an n-channel transistor disposed on the first compressively strained silicon region, the n-channel transistor defining a gate dielectric in contact with the first compressively strained silicon region and a gate in contact with the gate dielectric; and
a p-channel transistor disposed on the second tensile strained silicon region, the p-channel transistor defining a separate gate dielectric in contact with the second tensile strained silicon region and a separate gate in contact with the separate gate dielectric.
8. The chip of claim 7, wherein the first compressively strained silicon region comprises a crystal orientation of one of (100) and (110), and the second tensile strained silicon region comprises a crystal orientation of the other of (100) and (110), respectively.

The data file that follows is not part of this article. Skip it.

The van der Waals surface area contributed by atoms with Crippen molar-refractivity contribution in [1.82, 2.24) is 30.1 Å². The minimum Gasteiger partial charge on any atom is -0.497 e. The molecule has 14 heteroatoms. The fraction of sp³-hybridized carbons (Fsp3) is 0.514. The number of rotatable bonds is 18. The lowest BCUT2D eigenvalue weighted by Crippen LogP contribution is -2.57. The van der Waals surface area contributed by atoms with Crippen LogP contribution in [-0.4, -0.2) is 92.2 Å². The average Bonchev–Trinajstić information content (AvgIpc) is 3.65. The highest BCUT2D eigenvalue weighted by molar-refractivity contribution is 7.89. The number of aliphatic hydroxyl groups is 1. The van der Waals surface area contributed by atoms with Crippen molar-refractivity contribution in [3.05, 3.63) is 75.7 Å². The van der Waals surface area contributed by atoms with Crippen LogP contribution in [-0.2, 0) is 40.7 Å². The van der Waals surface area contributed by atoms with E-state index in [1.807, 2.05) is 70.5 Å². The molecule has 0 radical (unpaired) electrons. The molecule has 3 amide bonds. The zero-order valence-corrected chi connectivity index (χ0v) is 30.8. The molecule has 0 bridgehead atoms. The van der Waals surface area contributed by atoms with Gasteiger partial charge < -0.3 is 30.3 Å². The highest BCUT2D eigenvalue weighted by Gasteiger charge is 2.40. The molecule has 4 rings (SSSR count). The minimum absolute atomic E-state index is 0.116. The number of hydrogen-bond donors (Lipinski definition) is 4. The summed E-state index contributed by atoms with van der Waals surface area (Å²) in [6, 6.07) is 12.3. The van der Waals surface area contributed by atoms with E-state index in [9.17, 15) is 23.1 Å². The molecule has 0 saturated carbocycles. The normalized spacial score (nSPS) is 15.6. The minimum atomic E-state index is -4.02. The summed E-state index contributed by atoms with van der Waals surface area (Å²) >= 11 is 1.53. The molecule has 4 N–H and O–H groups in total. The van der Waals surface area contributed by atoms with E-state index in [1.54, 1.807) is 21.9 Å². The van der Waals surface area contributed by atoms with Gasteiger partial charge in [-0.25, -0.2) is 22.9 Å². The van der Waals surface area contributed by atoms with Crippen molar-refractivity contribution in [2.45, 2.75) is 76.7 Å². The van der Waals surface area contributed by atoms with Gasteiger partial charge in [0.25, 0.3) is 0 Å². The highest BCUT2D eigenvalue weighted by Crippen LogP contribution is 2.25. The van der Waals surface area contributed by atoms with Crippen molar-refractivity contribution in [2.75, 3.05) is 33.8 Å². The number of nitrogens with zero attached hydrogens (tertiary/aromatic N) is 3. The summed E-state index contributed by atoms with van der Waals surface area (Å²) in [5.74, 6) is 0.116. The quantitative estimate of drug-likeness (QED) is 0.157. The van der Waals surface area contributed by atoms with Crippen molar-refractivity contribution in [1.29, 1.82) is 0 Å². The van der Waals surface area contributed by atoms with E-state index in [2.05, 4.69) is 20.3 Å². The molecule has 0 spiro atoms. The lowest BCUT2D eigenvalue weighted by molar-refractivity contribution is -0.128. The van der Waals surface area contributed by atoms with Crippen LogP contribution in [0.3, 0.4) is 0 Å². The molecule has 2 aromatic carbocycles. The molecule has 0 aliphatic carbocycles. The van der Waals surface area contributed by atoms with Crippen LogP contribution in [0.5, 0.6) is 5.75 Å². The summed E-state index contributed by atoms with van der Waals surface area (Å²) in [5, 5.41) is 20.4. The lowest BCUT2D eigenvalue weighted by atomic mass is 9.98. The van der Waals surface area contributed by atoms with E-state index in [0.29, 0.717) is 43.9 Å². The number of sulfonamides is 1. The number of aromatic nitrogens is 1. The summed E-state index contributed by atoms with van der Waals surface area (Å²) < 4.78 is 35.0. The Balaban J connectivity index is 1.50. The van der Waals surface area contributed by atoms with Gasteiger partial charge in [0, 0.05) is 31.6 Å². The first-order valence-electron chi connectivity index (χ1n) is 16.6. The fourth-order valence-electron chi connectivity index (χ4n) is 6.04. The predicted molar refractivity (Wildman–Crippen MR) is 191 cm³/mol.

9. The silicon-on-insulator chip of claim 7, wherein the first silicon region and the strained silicon region are each disposed on a single insulating layer that extends continuously over the substrate.
10. The silicon-on-insulator chip of claim 7, wherein the underlying first strained layer comprises a strained silicon layer having the first crystal orientation.
11. The silicon-on-insulator chip of claim 7, wherein the underlying first strained layer comprises a semiconductor material having the first crystal orientation and which defines a lattice mismatch to silicon.
12. The silicon-on-insulator chip of claim 11, wherein the underlying first strained layer comprises a germanium layer which provides a direct stress transfer to the first compressively strained silicon region.
13. The silicon-on-insulator chip of claim 7, wherein the first compressively strained silicon region is electrically isolated from the second tensile strained silicon region by a shallow trench filled with an insulating material.
14. The silicon-on-insulator chip of claim 13, wherein the shallow trench does not extend past the insulating layer of the substrate.
15. The silicon-on-insulator chip of claim 13, wherein the shallow trench communicates with the insulating layer of the substrate.